AutoCAD 2012 – Array has good and bad points

For many users, the most useful new feature in AutoCAD 2012 is going to be the updated Array command. It adds a great deal of very welcome new functionality that will provide a potential productivity boost for 2D and 3D users. But it’s from an Autodesk wedded to its infernal 12-month product cycle, so of course it’s half-baked.

The Good

So what’s good about the Array command in AutoCAD 2012?

  • Associativity. By default, arrays are now associative objects. This means that if you want to, say, modify the distance between columns a couple of days after you drew them, you can now do so. If you’re a Ribbon user, it’s easy to change array parameters because when you select an array, you get a Ribbon tab dedicated to just that task. If you’re not, then the Properties palette allows you to do the same thing.
  • Dynamic preview. Once you have set your various options appropriately, you can just move your cursor around and click to choose things like the number of rows and columns.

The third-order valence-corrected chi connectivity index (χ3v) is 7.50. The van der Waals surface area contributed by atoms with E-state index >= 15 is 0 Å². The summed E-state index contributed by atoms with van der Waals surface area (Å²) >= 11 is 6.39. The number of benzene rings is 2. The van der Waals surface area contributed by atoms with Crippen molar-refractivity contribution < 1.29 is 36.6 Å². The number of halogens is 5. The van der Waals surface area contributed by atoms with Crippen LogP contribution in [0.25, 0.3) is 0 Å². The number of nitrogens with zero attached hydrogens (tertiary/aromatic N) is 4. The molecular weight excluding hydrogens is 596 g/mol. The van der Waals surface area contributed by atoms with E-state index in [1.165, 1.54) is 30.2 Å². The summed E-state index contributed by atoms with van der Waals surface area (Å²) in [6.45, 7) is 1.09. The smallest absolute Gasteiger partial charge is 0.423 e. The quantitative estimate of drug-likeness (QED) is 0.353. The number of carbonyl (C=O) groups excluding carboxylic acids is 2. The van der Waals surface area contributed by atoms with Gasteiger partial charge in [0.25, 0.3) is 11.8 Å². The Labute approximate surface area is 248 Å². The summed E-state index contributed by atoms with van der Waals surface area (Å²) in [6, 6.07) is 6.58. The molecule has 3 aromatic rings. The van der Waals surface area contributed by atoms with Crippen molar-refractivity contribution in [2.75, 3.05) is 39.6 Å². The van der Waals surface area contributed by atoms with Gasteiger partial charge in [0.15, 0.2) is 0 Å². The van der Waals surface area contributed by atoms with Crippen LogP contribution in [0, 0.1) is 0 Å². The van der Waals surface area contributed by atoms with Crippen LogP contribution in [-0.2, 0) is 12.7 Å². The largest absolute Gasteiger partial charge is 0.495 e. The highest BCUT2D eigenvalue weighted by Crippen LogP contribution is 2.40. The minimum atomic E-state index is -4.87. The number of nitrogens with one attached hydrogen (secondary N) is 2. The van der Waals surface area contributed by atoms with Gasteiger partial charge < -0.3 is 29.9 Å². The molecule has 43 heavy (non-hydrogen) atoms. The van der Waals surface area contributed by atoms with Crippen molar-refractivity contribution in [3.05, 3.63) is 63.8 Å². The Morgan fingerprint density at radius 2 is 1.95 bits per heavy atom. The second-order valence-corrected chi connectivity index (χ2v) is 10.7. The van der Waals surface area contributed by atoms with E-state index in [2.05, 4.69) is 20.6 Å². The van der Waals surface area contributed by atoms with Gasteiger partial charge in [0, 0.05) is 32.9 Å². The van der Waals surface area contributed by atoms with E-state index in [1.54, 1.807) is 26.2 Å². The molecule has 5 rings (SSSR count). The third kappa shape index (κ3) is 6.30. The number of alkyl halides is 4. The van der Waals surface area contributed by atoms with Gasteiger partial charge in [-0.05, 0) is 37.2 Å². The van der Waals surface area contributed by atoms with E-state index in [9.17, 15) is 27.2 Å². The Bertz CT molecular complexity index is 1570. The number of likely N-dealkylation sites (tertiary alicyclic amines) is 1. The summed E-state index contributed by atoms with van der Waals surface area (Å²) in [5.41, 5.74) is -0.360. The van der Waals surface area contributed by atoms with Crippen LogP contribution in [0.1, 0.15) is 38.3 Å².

• Path option. In addition to rectangular and polar arrays, you can now array along a path such as a polyline, similar to the Measure and Divide commands. But because it’s associative, if you edit the path, the array changes too.
  • 3D functionality. It is now easy to create 2D or 3D arrays with the Array command. You can add levels (Z) to the rows (Y) and columns (X) of arrays, and this applies to all three types of array. You can also provide a elevation increment, which means the items get progressively higher the further they are from the base row. Think of the seating in a stadium as an example, although real seating arrangements are usually more complex than you will see in the Autodesk examples, so in the real world I don’t expect this feature to be used much.